To get this idea clearly before our minds, lets conceive of a beginningless series of discrete, successive events of equal duration, terminating in a present event. We can represent such a series this way. ( . . . en, . . . e5, e4, e3, e2, e1, e0 ] With this simple picture in mind, Craigs worry about the beginningless series of past events may be understood as follows. We can conceive of an alternative possible world in which the same events (or at least events just like them) occurred in the same temporal order, but in which between each pair of events in the series as we originally envisaged it another distinct event has occurred. We can represent the alternative series in the following way. ( . . . en, En, . . . e5, E5, e4, E4, e3, E3, e2, E2, e1, E1, e0 ] In this scenario, infinitely many additional non-overlapping events (all the Es) would have taken place within the same (infinite) amount of time. This cant happen now, of course. But things could have been that way, and thisI believe Craig would sayis just as absurd as actually making room for new guests in a Hilberts Hotel without kicking anyone out. We can reproduce the subtraction worry in the following way. All events prior to e3 could have been left out in such a way that e3 is the very first event in the series. Thus: [ e3, e2, e1, e0 ] In this case, infinitely many events would have been left out and only four would have occurred. Alternatively, every other event could have been left out. We can represent this possibility as follows. ( . . . en, . . . e4, e2, e0 ] In this case, infinitely many events would have been left out, but infinitely many would still have occurred. Thought experiments such as these might seem to do the same work for Craig that his observations about a Hilberts Hotel do for an actually infinite set of coexistent items. If we allow for the possibility of a beginningless series of events, then it appears that infinitely many more events could have occurred in the same amount of time. It also appears that infinitely many could have been left out with a finite remainder, but that infinitely many could also have been left out with an infinite remainder. These implications are said to be patently absurd, and we are invited to conclude that a beginningless past is just as impossible as a Hilberts Hotel.
pointed out) it makes no difference to the main argument of this paper. If the alternative series of events envisaged here is metaphysically impossible, then Craig is left without a response to my objection that a Hilberts Hotel is not suitably analogous to a beginningless series of past events.

BEGINNINGLESS PAST, ENDLESS FUTURE, ACTUAL INFINITE

443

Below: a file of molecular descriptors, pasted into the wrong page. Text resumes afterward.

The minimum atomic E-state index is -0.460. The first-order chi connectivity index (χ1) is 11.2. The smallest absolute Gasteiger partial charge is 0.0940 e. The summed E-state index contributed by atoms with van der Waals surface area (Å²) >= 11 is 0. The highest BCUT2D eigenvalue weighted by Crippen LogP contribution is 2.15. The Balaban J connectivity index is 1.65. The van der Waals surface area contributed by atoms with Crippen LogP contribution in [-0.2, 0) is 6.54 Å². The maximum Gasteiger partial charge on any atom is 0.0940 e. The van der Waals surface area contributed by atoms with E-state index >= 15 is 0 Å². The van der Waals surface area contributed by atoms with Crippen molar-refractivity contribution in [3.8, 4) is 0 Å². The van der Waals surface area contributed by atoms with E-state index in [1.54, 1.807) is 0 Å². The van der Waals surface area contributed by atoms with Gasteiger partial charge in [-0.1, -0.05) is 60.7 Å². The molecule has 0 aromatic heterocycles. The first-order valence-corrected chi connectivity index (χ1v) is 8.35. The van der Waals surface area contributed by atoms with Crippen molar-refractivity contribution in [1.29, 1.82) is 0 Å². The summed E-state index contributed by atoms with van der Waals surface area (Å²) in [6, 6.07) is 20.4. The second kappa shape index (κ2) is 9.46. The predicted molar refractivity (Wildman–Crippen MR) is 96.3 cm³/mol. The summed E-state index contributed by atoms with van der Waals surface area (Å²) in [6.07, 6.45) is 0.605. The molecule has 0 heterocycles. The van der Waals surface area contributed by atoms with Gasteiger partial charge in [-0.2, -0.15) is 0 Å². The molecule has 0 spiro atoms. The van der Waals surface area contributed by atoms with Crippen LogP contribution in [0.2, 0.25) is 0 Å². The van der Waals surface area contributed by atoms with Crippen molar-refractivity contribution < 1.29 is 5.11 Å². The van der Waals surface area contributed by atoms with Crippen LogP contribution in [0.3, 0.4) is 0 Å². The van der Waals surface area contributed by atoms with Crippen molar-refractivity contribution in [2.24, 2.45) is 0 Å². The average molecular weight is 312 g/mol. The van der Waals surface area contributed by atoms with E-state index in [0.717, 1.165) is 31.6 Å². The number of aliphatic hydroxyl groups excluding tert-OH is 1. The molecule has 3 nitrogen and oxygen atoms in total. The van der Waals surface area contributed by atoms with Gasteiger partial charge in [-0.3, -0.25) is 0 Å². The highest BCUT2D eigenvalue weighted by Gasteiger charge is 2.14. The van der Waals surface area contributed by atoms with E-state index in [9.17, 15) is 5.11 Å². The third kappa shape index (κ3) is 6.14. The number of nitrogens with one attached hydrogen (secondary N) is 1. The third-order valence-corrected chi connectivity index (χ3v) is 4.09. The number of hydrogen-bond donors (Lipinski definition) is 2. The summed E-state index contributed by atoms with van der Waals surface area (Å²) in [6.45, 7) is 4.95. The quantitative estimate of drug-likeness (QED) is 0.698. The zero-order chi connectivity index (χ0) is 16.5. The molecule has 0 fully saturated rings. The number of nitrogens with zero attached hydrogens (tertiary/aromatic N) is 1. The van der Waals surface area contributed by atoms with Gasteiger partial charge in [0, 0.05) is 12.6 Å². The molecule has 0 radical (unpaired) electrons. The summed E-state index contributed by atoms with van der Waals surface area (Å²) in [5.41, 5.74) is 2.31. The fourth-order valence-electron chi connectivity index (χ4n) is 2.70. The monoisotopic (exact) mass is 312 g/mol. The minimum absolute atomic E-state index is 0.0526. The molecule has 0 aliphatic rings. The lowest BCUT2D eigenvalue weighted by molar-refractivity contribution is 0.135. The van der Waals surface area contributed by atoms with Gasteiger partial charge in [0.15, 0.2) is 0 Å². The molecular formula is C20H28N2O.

It is controversial, of course, whether there is genuine absurdity in either case.4 But what if these implications of a beginningless series of past events were genuinely absurdwhat if they really did show it to be metaphysically impossible? Then, I claim, parallel reflections on an endless series of future events should yield precisely the same conclusion. They should convince us that it too is metaphysically impossible. But they dont; so something must have gone badly wrong. What about an Endless Series of Future Events? Lets begin by doing a simple thought experiment that will make the parallel between a beginningless series of past events and an endless series of future ones stand out clearly. Imagine two scenarios. In the first, well suppose that two angelsGabriel and Urielhave been taking turns praising God for one celestial minute each throughout a beginningless past. In the second, Gabriel and Uriel will soon begin taking turns praising God for one celestial minute each, and will do so forever. According to the friends of the kalm argument, the former scenario is metaphysically impossible because it involves an actual infinite, whereas the latter involves only a potential infinite and is not metaphysically impossible. This wont do. We can easily tweak the example in such a way as to make the endless series of future praises similar in all relevant respects to a beginningless series of praises. Suppose that God has just decreed that Gabriel and Uriel will take turns praising Him for one minute of celestial time, and that they will do so forever. Gabriel will do the odd-numbered praises and Uriel the even-numbered ones. Lets go a step further. So as not to leave any opportunity for Gabriel or Uriel to mess things up, lets suppose that this is no mere instruction or recommendation, but that God has exercised His supreme power in such a way as to make it the case that each praise in the endless series of praises we have envisaged will occur. Each of them is discrete, wholly determinate, and certain to occur because God has determined that it will occur. Its true, of course, that Gabriel and Uriel will never complete the series of praises. They will never arrive at a time at which they have said all of them. Indeed, they will never arrive at a time at which they have said infinitely many praises. At every stage in the future series of events as I am imagining it, they will have said only finitely many. But that makes not a particle of difference to the point I am about to make. If you ask, How many distinct praises will be said? the only sensible answer is, infinitely many. It is worth underscoring this point, since Craig sometimes accuses his opponents of confusedly talking about a time at which infinitely many events will have occurred, and then (quite rightly) points out that no such time will ever arrive. So let me be perfectly clear. When I ask, How many